The Western Highlands Provincial Health Authority (WHPHA) is a leader in the provision of health services under the National Government’s public/private partnership policy, according to a Non-Government Organization.
The Vice Chairman of Susu Mamas Inc., Ms. Anna Maalsen said WHPHA was leading the way in how health outcomes were achieved and her organization was happy to be part of that achievement.
Ms. Maalsen made these comments in Mt Hagen recently when signing the second Memorandum of Agreement (MOA) between the WHPHA and Susu Mamas to extend the health services provided by the latter.
“Western Highlands Province is leading the way in how health outcomes are achieved and in partnership with NGOs like Susu Mamas, much can be achieved and we are proud to contribute to that achievement”, she said.
Susu Mamas currently operates the Kagamuga Urban Clinic under a three year agreement but this has now expired and a new seven-year agreement was recently.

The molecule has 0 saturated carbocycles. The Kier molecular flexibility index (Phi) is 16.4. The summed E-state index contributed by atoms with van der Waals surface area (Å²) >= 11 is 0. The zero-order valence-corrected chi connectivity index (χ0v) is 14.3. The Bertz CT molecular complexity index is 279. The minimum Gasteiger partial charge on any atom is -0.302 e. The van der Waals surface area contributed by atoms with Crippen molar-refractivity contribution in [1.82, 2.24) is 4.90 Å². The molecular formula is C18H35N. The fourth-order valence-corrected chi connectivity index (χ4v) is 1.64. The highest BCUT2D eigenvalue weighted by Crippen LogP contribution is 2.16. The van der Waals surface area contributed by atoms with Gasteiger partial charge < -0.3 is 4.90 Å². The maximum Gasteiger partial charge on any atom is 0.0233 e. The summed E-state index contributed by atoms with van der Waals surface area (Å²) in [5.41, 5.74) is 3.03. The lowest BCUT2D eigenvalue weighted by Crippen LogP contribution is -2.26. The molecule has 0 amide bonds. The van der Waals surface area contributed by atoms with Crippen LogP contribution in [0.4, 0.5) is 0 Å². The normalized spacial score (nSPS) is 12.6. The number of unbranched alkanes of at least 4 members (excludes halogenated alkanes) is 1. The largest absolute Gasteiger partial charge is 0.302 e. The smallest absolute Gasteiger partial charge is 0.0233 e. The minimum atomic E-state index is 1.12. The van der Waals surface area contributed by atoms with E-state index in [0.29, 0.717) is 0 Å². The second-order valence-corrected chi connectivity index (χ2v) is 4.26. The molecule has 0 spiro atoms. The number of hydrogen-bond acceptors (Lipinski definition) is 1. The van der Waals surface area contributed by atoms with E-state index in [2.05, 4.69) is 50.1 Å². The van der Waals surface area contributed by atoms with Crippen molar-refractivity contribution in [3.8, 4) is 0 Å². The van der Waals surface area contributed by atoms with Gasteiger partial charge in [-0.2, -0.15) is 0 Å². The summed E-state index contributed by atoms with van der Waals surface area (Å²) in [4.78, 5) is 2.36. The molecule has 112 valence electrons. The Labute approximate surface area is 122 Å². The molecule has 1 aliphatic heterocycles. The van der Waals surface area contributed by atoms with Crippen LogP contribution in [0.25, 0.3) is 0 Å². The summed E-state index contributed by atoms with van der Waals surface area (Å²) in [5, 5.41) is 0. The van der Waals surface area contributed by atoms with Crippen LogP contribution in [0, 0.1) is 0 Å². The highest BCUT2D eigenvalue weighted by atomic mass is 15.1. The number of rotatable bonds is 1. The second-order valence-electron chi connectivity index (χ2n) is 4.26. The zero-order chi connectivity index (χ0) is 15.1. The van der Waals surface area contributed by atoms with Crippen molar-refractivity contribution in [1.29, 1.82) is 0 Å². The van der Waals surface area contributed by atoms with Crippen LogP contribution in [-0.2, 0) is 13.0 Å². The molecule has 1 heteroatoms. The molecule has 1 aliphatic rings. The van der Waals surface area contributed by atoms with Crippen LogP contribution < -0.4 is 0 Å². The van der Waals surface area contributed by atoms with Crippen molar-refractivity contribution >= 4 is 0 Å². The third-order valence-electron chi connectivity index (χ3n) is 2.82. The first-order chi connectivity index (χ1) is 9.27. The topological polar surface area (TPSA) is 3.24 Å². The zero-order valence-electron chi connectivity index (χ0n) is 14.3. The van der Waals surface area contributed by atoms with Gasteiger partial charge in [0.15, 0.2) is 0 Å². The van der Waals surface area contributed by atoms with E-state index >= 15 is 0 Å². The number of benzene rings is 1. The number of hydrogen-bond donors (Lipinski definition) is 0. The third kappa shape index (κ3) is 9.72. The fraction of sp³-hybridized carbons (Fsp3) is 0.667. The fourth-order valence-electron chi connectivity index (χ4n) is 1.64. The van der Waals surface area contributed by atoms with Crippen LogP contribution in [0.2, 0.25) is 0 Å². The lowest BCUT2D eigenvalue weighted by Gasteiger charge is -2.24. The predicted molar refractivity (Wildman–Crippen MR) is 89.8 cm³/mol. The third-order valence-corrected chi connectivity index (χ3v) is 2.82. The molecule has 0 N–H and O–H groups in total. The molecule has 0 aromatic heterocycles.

The then Chief Executive Officer of WHPHA, Dr. James Kintwa said public/private partnerships in health service delivery were crucial to achieving better outcomes and he appreciated the good work that NGOs and FBOs did including churches.
He said NGOs and churches went to places where the government could not go, especially in the remote parts of the country, providing primary health care services to the bulk of the population and this was greatly appreciated.
“We recognize the partnerships we have between us and we appreciate this because NGOs have capacities that we don’t have and they provide about 60 percent of the primary health care services in the rural areas”, Dr. Kintwa said.
He said primary health care services such as treatment of headaches and fever must be taken away from the hospitals so that they are freed up to concentrate on tertiary health care services.
Dr. Kintwa also invited Susu Mamas to nominate an employee to attend the next six-month mid-wifery course to be conducted at Mt Hagen Hospital in the next month.
He said the up-skilling of community health workers in mid-wifery had resulted in good outcomes following the successful completion of the first three courses and more needed to be trained and based in the rural facilities so that no mother or child died during birth.